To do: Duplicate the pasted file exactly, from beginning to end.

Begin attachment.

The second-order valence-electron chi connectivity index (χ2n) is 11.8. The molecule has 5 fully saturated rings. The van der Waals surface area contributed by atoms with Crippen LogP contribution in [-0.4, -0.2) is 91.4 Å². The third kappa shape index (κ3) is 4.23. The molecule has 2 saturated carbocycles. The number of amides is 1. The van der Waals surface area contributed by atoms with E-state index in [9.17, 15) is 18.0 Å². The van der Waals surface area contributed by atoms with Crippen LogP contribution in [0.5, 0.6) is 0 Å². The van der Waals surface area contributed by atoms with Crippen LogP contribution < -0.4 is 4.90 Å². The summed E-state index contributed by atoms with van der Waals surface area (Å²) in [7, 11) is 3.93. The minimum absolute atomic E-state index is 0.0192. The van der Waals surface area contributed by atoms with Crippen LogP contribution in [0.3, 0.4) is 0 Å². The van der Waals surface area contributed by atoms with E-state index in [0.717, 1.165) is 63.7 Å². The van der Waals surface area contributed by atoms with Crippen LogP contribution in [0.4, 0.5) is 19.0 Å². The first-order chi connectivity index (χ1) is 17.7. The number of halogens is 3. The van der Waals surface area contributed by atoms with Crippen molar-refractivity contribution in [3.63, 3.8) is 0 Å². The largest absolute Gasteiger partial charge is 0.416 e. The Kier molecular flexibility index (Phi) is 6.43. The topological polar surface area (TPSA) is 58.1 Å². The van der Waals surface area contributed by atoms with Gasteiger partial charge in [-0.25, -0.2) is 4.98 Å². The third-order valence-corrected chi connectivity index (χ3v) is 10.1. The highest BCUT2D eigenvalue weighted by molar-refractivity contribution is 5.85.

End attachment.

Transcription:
The second-order valence-electron chi connectivity index (χ2n) is 11.8. The molecule has 5 fully saturated rings. The van der Waals surface area contributed by atoms with Crippen LogP contribution in [-0.4, -0.2) is 91.4 Å². The third kappa shape index (κ3) is 4.23. The molecule has 2 saturated carbocycles. The number of amides is 1. The van der Waals surface area contributed by atoms with E-state index in [9.17, 15) is 18.0 Å². The van der Waals surface area contributed by atoms with Crippen LogP contribution in [0.5, 0.6) is 0 Å². The van der Waals surface area contributed by atoms with Crippen LogP contribution < -0.4 is 4.90 Å². The summed E-state index contributed by atoms with van der Waals surface area (Å²) in [7, 11) is 3.93. The minimum absolute atomic E-state index is 0.0192. The van der Waals surface area contributed by atoms with Crippen LogP contribution in [0.3, 0.4) is 0 Å². The van der Waals surface area contributed by atoms with E-state index in [0.717, 1.165) is 63.7 Å². The van der Waals surface area contributed by atoms with Crippen LogP contribution in [0.4, 0.5) is 19.0 Å². The first-order chi connectivity index (χ1) is 17.7. The number of halogens is 3. The van der Waals surface area contributed by atoms with Crippen molar-refractivity contribution in [3.63, 3.8) is 0 Å². The largest absolute Gasteiger partial charge is 0.416 e. The Kier molecular flexibility index (Phi) is 6.43. The topological polar surface area (TPSA) is 58.1 Å². The van der Waals surface area contributed by atoms with Gasteiger partial charge in [-0.25, -0.2) is 4.98 Å². The third-order valence-corrected chi connectivity index (χ3v) is 10.1. The highest BCUT2D eigenvalue weighted by molar-refractivity contribution is 5.85.